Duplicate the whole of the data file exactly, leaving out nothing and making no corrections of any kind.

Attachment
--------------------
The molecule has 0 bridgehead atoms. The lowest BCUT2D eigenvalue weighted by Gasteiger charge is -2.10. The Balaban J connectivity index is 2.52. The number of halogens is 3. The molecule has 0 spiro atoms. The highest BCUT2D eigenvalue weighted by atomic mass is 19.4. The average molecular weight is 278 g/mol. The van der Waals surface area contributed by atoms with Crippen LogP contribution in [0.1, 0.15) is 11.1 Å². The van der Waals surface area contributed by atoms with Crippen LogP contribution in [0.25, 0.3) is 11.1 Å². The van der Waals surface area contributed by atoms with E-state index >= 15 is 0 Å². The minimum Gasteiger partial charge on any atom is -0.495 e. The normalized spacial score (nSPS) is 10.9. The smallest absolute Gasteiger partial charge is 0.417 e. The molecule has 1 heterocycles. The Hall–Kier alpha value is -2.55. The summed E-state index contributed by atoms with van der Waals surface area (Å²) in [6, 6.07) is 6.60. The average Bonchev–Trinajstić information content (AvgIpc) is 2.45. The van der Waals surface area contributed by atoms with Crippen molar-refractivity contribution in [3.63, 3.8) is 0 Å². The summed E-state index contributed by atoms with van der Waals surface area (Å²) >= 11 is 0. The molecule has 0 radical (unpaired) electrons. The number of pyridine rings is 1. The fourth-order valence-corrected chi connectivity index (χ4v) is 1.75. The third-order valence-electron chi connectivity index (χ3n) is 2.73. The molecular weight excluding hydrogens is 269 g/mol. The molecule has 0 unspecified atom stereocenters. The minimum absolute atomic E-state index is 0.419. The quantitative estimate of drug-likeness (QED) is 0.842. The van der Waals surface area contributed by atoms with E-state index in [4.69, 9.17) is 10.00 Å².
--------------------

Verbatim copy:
The molecule has 0 bridgehead atoms. The lowest BCUT2D eigenvalue weighted by Gasteiger charge is -2.10. The Balaban J connectivity index is 2.52. The number of halogens is 3. The molecule has 0 spiro atoms. The highest BCUT2D eigenvalue weighted by atomic mass is 19.4. The average molecular weight is 278 g/mol. The van der Waals surface area contributed by atoms with Crippen LogP contribution in [0.1, 0.15) is 11.1 Å². The van der Waals surface area contributed by atoms with Crippen LogP contribution in [0.25, 0.3) is 11.1 Å². The van der Waals surface area contributed by atoms with E-state index >= 15 is 0 Å². The minimum Gasteiger partial charge on any atom is -0.495 e. The normalized spacial score (nSPS) is 10.9. The smallest absolute Gasteiger partial charge is 0.417 e. The molecule has 1 heterocycles. The Hall–Kier alpha value is -2.55. The summed E-state index contributed by atoms with van der Waals surface area (Å²) in [6, 6.07) is 6.60. The average Bonchev–Trinajstić information content (AvgIpc) is 2.45. The van der Waals surface area contributed by atoms with Crippen molar-refractivity contribution in [3.63, 3.8) is 0 Å². The summed E-state index contributed by atoms with van der Waals surface area (Å²) >= 11 is 0. The molecule has 0 radical (unpaired) electrons. The number of pyridine rings is 1. The fourth-order valence-corrected chi connectivity index (χ4v) is 1.75. The third-order valence-electron chi connectivity index (χ3n) is 2.73. The molecular weight excluding hydrogens is 269 g/mol. The molecule has 0 unspecified atom stereocenters. The minimum absolute atomic E-state index is 0.419. The quantitative estimate of drug-likeness (QED) is 0.842. The van der Waals surface area contributed by atoms with E-state index in [4.69, 9.17) is 10.00 Å².